When President Gerald Ford pardoned his predecessor, Richard Nixon, from any and all crimes he might have committed in the Watergate scandal, Ford’s approval rating dropped 20 points. He also lost the 1976 election to Jimmy Carter, and the Nixon pardon is oft-cited as the main reason. The New York Times called Ford’s decision “a profoundly unwise, divisive, and unjust act” that destroyed the new president’s “credibility as a man of judgment, candor, and competence.”

What Nixon did with regard to Watergate — essentially, his efforts to cover up the break-in at the Democratic National Headquarters at the heart of the scandal — was candy theft compared to what we have seen with the worst president in history, Trump. And yet, Nixon resigned the presidency because Republicans in Congress would have joined Democrats in impeaching and convicting him. Washington was very different in 1974. Republicans in those days had some respect for the law and the Constitution.

Now it’s 2021 and there are calls — in some newspapers, I’m sorry to say — for his Democratic successor, Joe Biden, to pardon Trump (assuming Trump doesn’t pardon himself) and these pleas are coming from Republican leaders who think doing otherwise — having a second impeachment trial of Trump in the Senate — will do more harm than good. People like Sen. Lindsey Graham and, here in Maryland, the extreme-right Republican congressman, Andy Harris, believe a trial of Trump will further divide the nation. We need to move on, they say.

To hell with that.

In my Sunday Sun column, I say letting Trump off the hook from impeachment and any federal crimes he might have committed mocks fairness and symbolizes, at the highest level, the double standard in the justice system we all acknowledge and detest.

You can read the column by following this link.

The “moving on and healing” argument was essentially Gerald Ford’s thought in 1974, after Nixon’s resignation, and it’s what Republican’s used as a rationalization: The country needed to wake up from its long national nightmare and let Nixon go off into the sunset. His fall from grace, they said, was punishment enough.

But most of us were appalled. Nixon, who had won a landslide reelection in 1972, had some impressive accomplishments as president, but Watergate put a searchlight on his paranoid dark side and the sleazy system of dirty tricks at the highest levels of government.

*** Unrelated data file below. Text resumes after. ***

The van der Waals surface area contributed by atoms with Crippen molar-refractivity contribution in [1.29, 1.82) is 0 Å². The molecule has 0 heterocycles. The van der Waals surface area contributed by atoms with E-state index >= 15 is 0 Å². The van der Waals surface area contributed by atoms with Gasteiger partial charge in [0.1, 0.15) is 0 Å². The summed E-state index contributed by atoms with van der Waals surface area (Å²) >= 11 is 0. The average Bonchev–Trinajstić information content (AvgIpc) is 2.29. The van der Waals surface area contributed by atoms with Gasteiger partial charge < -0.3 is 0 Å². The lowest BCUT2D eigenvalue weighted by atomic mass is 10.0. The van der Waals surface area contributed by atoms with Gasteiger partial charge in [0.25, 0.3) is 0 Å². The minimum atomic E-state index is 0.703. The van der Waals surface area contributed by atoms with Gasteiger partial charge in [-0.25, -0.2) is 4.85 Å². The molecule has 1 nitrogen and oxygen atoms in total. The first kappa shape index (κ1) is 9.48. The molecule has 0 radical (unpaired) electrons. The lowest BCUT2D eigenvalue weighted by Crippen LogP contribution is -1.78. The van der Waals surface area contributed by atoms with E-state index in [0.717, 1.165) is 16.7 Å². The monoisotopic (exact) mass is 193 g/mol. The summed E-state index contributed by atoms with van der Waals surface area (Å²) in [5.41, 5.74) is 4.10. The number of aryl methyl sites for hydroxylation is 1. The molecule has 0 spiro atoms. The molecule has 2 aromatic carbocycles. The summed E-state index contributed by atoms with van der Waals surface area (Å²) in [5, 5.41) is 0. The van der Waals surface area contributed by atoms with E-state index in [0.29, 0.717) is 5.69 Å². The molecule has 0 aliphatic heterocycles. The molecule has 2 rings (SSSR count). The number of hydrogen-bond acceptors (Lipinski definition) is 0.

Still it was penny candy compared to Trump and his gang.

Trump could pardon himself, and Politico reports today that he’s considering executive clemency for the sleazy Steve Bannon, his former advisor who is charged with swindling donors in a crowdsourcing campaign to raise money for Trump’s border wall. The Times has a story about the hot market for Trump pardons — it sounds like a fire sale!

Given all the pardons he’s already bestowed on pals, Trump might even pardon the losers and louts who have been charged in connection with the sacking of the Capitol on Jan. 6. He is capable of anything prior to Biden’s inauguration in three days.

That Republicans remain tethered to Trump at this point means they still fear him and fear the base he inspired and incited. Whatever the reason, they are supporting the same double standard of justice that Ford endorsed with a stroke of a pen. It means the law-and-order party no longer has claim to that title.

Fortunately, there are state investigations of Trump underway, including one in Georgia, and no federal pardon will protect him from any criminal charges that might be brought at that level.

3 thoughts on “Ford pardoned Nixon. Now Biden should pardon Trump? To hell with that.

  1. And just to today, Jan 17, evidence Trump people taking big big money to get Trump to pardon more criminals. He needs to be impeached and pass the second rule where he can never ever serve in any public office.


  2. Dan, It is about time that all our leaders/politicians are reminded that they are not above the law. The Trump presidency has revealed many holes in our laws and moral values that, sadly, we must strengthen. Republicans are at the top of the list for now, but Democrats are not that far behind. It’s a shame to admit that, sand to acknowledge that our democracy is fragile and reqy]uires frequent protection


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